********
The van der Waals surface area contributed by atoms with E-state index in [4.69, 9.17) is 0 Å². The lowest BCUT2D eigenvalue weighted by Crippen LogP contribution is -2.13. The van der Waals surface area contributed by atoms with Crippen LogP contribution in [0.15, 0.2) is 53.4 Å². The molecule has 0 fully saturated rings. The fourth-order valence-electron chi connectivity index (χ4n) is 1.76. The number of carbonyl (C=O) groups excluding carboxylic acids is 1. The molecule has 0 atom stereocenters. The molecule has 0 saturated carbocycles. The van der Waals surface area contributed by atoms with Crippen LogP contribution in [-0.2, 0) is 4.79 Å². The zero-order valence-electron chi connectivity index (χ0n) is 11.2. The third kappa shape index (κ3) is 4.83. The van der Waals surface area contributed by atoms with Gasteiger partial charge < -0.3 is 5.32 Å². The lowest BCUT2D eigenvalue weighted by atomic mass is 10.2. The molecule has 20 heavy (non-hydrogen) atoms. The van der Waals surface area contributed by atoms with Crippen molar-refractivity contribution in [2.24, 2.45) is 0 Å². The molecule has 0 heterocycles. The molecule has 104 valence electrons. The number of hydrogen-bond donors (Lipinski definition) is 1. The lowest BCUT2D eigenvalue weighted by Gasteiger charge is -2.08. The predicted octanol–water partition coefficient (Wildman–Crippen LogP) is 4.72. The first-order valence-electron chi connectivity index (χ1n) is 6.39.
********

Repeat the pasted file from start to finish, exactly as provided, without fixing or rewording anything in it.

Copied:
The van der Waals surface area contributed by atoms with E-state index in [4.69, 9.17) is 0 Å². The lowest BCUT2D eigenvalue weighted by Crippen LogP contribution is -2.13. The van der Waals surface area contributed by atoms with Crippen LogP contribution in [0.15, 0.2) is 53.4 Å². The molecule has 0 fully saturated rings. The fourth-order valence-electron chi connectivity index (χ4n) is 1.76. The number of carbonyl (C=O) groups excluding carboxylic acids is 1. The molecule has 0 atom stereocenters. The molecule has 0 saturated carbocycles. The van der Waals surface area contributed by atoms with Crippen LogP contribution in [-0.2, 0) is 4.79 Å². The zero-order valence-electron chi connectivity index (χ0n) is 11.2. The third kappa shape index (κ3) is 4.83. The van der Waals surface area contributed by atoms with Gasteiger partial charge < -0.3 is 5.32 Å². The lowest BCUT2D eigenvalue weighted by atomic mass is 10.2. The molecule has 20 heavy (non-hydrogen) atoms. The van der Waals surface area contributed by atoms with Crippen molar-refractivity contribution in [2.24, 2.45) is 0 Å². The molecule has 0 heterocycles. The molecule has 104 valence electrons. The number of hydrogen-bond donors (Lipinski definition) is 1. The lowest BCUT2D eigenvalue weighted by Gasteiger charge is -2.08. The predicted octanol–water partition coefficient (Wildman–Crippen LogP) is 4.72. The first-order valence-electron chi connectivity index (χ1n) is 6.39.